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Reagan Warns of Soviet Propaganda in Response to SALT II Decision With PM-Defense Spending Bjt

August 6, 1986

WASHINGTON (AP) _ President Reagan says the Soviet Union is waging a propaganda campaign against his decision to abandon the SALT II arms treaty and will likely claim that any nuclear buildup is a response to the U.S. action.

But Reagan, in a report to Congress Tuesday, argued that abandonment of the treaty will not necessarily trigger a big buildup in nuclear weapons by the Kremlin.

Even with the SALT limits intact, the Soviet Union could add 2,000 nuclear missile warheads and bombs to its arsenal over the next five years, bringing the total of deployed weapons to 12,000, the president said.

″Moreover, by further violating the agreements, the Soviets could plausibly add in the same time period a relatively modest increase of even more weapons to their forces,″ Reagan said.

While saying it was difficult to predict Soviet plans in the absence of SALT limits, Reagan said ″they would not necessarily expand their forces significantly beyond″ the 2,000-weapon increase already envisioned. Such an increase, he said, ″would appear, in our judgment, more than enough to meet reasonable military requirements.

″Thus, there might well be little appreciable difference, in terms of total weapons, between the forces that the Soviets might deploy with and without SALT constraints,″ Reagan said.

On May 27, Reagan accused the Soviet Union of persistent violations of SALT and announced that the United States no longer would be bound by the limits of the treaty. At the same time, he kept the United States in technical compliance with the pact by ordering the dismantling of two Poseidon submarines.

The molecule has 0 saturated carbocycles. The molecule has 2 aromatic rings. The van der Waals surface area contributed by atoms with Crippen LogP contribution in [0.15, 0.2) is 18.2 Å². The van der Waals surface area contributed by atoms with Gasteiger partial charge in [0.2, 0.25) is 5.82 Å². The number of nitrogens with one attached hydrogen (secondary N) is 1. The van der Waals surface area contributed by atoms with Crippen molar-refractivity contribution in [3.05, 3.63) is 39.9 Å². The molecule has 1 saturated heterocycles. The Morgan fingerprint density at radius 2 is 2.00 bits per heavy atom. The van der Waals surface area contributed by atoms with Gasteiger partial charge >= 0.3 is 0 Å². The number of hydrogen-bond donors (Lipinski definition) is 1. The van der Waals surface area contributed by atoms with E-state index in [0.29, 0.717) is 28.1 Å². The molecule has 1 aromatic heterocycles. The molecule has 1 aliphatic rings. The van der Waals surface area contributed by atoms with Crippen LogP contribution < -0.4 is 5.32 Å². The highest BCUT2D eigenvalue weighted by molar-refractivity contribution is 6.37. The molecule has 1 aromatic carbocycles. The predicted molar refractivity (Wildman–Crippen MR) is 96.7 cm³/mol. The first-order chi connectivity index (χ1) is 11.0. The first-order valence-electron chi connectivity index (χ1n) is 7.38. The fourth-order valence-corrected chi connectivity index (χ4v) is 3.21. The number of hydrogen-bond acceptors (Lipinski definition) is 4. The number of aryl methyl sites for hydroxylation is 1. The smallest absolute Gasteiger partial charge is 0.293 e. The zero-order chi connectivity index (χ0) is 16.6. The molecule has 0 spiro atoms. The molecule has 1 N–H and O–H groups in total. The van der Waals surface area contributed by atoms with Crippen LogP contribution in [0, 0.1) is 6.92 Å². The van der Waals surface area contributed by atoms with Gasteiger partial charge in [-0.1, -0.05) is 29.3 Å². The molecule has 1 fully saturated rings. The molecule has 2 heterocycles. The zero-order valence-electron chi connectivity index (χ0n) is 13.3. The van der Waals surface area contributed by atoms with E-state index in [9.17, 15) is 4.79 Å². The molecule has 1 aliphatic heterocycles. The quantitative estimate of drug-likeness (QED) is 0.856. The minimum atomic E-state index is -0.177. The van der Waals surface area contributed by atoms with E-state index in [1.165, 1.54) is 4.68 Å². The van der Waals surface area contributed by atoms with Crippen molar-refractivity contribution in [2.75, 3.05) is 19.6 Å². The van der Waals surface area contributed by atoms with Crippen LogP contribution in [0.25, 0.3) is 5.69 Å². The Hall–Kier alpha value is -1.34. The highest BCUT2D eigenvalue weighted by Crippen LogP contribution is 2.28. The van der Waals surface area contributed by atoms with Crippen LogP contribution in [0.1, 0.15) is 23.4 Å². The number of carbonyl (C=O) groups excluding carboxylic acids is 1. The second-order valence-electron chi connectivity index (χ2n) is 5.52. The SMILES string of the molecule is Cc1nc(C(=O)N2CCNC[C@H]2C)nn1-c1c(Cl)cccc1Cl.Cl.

In response, Moscow accused Reagan of aggravating the arms race and warned that if the SALT limits are scrapped, it would ″take the necessary practical steps to prevent the military-strategic parity from being upset.″

In his report, Reagan noted the Soviet response and said, ″They have already leveled a propaganda campaign against the (SALT) decision.″

He said that despite Moscow’s warning, ″it is not at all clear that they would further expand their forces beyond the increases already planned ... However, they are likely to portray any expansion, including that already planned, as a response to U.S. actions.″

Reagan said Moscow has the potential to expand its forces to about 15,000 weapons by 1991 ″should they decide to do so for either military or political reasons.″ He added that ″the costs associated with such an expansion of capability, on top of an already very aggressive and expensive modernization program, would be a disincentive against any such Soviet effort.

″With or without SALT, the Soviets are in any case likely to modernize their intercontinental nuclear attack forces further by replacing most of their currently deployed land and sea-based ballistic missiles and heavy bombers by the mid-1990s,″ Reagan said.

He said that ″this impressive Soviet modernization program ... has been in train for a long time.″

Without the SALT treaty, Reagan said the Soviets would not dismantle all their aging nuclear systems as quickly as they would with the treaty. However, he said ″many of these older systems would have relatively little impact on the overall threat to U.S. security.″

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